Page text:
Batman Wiki
Batman Wiki

Vicki Vale: “Bats...
Batman: “They're great survivors.
―Vicki Vale and Batman.[src]

This large, injured, bat was owned by Batman, and kept in a cage in his Batcave. The wounded bat's cage was displayed next to the revolving platform where the Batmobile is parked.


When Vicki Vale was taken to the Batcave, Batman looked back at her wonderment at all of the cave's bat inhabitants. The Dark Knight claimed they were great survivors as he walked past the cage of his wounded bat. It was likely released back into the Batcave after recovering. By the time Drake Winston joined his crusade, the cage was empty.[1]


Behind the Scenes[]

Wounded Bat Cage

Warren Skaaren's screenplay indicates that Bruce sympathizes with the wounded bat, creating a blatant symbolic image. It is implied to be the bat that burst through the window of his father's study but the filmmakers wanted to avoid depicting the Bill Finger explanation for why he wore a Bat-Uniform, merely hinting at it. The "great survivors" remark is a reference to the Monarch Bat that appeared to Bruce Wayne when he found the Batcave as a child, regarded by him as the 'fiercest survivor.' Thematically the wounded bat is an equal spiritual totem to Napier's damaged playing cards, the inspiration for their personas in the world of night. The wounded bat is a creation of Skaaren and Tim Burton, it did not exist in Sam Hamm's script. In Hamm's take Batman enunciated far more dialogue to Vale, specifically indicating that he discovered the cave as a child and transformed himself into the thing he once feared the most. In the final film the vague reference would only be recognized by diehard fans who read Frank Miller's 1986 Dark Knight series while exorcizing the expository dialogue, giving Batman more mystique.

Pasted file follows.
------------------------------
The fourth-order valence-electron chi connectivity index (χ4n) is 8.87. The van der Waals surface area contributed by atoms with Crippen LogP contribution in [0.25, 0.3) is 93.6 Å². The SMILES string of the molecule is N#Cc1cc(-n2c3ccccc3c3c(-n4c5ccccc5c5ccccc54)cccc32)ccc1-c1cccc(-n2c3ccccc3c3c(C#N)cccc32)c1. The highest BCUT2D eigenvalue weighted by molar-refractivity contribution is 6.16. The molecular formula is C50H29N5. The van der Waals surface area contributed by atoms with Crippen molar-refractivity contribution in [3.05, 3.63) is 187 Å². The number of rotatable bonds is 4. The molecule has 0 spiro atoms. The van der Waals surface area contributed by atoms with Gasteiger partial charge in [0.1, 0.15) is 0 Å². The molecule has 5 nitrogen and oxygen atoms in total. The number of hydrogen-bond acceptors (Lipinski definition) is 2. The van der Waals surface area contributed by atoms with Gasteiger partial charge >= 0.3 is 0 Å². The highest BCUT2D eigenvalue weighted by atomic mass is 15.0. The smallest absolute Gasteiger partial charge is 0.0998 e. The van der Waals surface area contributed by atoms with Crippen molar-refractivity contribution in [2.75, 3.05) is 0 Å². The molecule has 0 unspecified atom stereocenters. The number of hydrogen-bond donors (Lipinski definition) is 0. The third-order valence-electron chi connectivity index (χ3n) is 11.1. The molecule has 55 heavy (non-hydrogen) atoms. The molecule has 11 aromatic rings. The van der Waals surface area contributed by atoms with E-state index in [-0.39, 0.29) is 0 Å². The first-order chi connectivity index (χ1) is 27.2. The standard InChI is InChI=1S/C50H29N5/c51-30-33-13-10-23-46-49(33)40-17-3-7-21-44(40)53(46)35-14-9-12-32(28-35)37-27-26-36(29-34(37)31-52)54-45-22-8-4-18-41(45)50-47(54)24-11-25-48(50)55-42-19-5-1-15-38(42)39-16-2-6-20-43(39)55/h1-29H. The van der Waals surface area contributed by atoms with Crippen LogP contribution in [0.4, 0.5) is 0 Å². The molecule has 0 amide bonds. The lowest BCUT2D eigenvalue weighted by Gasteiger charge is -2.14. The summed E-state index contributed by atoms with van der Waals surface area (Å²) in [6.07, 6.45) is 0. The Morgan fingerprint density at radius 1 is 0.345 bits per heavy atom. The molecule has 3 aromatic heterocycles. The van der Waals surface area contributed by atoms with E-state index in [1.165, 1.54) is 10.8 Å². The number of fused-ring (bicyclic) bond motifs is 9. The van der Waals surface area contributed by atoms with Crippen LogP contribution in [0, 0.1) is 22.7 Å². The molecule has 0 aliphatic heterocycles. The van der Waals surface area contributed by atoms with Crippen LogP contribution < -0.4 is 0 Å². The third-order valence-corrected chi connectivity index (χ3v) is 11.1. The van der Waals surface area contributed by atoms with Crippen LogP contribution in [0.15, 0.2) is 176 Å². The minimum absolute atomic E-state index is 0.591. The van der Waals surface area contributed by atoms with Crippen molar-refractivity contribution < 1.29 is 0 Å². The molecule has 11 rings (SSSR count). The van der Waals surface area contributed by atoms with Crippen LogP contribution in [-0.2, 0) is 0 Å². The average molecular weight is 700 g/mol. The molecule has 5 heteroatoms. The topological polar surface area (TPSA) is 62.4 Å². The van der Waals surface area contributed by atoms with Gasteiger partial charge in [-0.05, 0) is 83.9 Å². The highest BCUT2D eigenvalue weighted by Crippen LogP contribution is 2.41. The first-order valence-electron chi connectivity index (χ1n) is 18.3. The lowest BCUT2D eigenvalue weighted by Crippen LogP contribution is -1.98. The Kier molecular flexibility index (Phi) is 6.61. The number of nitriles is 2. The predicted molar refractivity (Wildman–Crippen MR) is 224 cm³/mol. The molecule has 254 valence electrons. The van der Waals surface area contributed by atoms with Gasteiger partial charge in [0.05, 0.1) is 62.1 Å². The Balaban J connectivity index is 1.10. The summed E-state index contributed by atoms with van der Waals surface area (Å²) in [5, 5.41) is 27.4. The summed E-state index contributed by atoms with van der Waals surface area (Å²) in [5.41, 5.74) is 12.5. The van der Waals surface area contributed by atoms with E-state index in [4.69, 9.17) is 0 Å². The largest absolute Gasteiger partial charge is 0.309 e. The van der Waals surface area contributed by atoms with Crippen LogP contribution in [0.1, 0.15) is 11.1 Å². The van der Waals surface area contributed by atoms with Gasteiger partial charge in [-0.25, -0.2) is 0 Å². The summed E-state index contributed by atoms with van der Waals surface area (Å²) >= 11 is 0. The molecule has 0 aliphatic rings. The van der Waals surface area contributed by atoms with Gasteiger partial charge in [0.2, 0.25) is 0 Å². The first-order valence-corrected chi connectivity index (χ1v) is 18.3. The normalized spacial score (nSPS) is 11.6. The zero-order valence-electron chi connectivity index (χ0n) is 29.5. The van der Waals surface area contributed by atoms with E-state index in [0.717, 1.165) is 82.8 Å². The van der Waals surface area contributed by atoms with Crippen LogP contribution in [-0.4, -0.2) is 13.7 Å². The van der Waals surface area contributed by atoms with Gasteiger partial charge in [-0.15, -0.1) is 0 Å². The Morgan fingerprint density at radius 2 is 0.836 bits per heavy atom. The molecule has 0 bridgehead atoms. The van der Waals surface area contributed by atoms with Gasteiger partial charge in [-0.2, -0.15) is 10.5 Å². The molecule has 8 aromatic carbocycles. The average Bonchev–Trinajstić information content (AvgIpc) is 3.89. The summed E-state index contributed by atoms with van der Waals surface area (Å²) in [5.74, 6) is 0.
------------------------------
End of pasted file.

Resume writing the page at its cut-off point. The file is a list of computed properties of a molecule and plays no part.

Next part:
• In the novelization, Batman pats the cage as he walks by it like the script. The bat is also described as being wrapped in bandages and splint. Rather than looking upward at all the bats in amazement Vale seemed to be examining the wounded bat in the original screenplay. Vale was also described as terrified and repulsed by the creatures rather than being more fascinated by them like in the final film. Kim Basinger's portrayal is more cohesive with the character's bravery while documenting the revolution in Corto Maltese, rather than acting squeamish around some bats.